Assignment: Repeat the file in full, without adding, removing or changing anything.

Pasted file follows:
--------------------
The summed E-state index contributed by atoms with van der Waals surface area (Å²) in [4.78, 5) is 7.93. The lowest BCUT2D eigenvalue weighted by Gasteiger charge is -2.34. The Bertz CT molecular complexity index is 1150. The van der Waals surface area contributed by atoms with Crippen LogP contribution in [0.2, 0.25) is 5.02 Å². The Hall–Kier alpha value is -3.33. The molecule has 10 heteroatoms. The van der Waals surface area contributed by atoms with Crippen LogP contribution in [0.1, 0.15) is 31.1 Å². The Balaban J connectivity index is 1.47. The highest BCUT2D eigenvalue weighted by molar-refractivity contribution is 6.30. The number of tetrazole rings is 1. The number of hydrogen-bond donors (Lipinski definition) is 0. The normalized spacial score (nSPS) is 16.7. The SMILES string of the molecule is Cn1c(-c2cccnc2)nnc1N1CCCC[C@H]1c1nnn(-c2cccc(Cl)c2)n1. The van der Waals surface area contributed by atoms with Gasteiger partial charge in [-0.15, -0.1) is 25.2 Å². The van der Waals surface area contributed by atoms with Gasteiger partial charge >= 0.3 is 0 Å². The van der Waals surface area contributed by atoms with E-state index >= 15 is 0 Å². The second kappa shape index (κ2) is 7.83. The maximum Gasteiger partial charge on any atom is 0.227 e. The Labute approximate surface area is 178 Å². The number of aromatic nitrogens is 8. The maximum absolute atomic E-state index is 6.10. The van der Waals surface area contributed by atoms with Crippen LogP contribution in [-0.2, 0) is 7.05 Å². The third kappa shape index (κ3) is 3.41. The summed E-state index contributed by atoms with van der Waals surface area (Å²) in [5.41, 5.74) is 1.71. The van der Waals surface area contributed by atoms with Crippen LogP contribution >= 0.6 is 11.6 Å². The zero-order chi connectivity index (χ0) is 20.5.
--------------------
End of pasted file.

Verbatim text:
The summed E-state index contributed by atoms with van der Waals surface area (Å²) in [4.78, 5) is 7.93. The lowest BCUT2D eigenvalue weighted by Gasteiger charge is -2.34. The Bertz CT molecular complexity index is 1150. The van der Waals surface area contributed by atoms with Crippen LogP contribution in [0.2, 0.25) is 5.02 Å². The Hall–Kier alpha value is -3.33. The molecule has 10 heteroatoms. The van der Waals surface area contributed by atoms with Crippen LogP contribution in [0.1, 0.15) is 31.1 Å². The Balaban J connectivity index is 1.47. The highest BCUT2D eigenvalue weighted by molar-refractivity contribution is 6.30. The number of tetrazole rings is 1. The number of hydrogen-bond donors (Lipinski definition) is 0. The normalized spacial score (nSPS) is 16.7. The SMILES string of the molecule is Cn1c(-c2cccnc2)nnc1N1CCCC[C@H]1c1nnn(-c2cccc(Cl)c2)n1. The van der Waals surface area contributed by atoms with Gasteiger partial charge in [-0.15, -0.1) is 25.2 Å². The van der Waals surface area contributed by atoms with Gasteiger partial charge >= 0.3 is 0 Å². The van der Waals surface area contributed by atoms with E-state index >= 15 is 0 Å². The second kappa shape index (κ2) is 7.83. The maximum Gasteiger partial charge on any atom is 0.227 e. The Labute approximate surface area is 178 Å². The number of aromatic nitrogens is 8. The maximum absolute atomic E-state index is 6.10. The van der Waals surface area contributed by atoms with Crippen LogP contribution in [-0.2, 0) is 7.05 Å². The third kappa shape index (κ3) is 3.41. The summed E-state index contributed by atoms with van der Waals surface area (Å²) in [5.41, 5.74) is 1.71. The van der Waals surface area contributed by atoms with Crippen LogP contribution >= 0.6 is 11.6 Å². The zero-order chi connectivity index (χ0) is 20.5.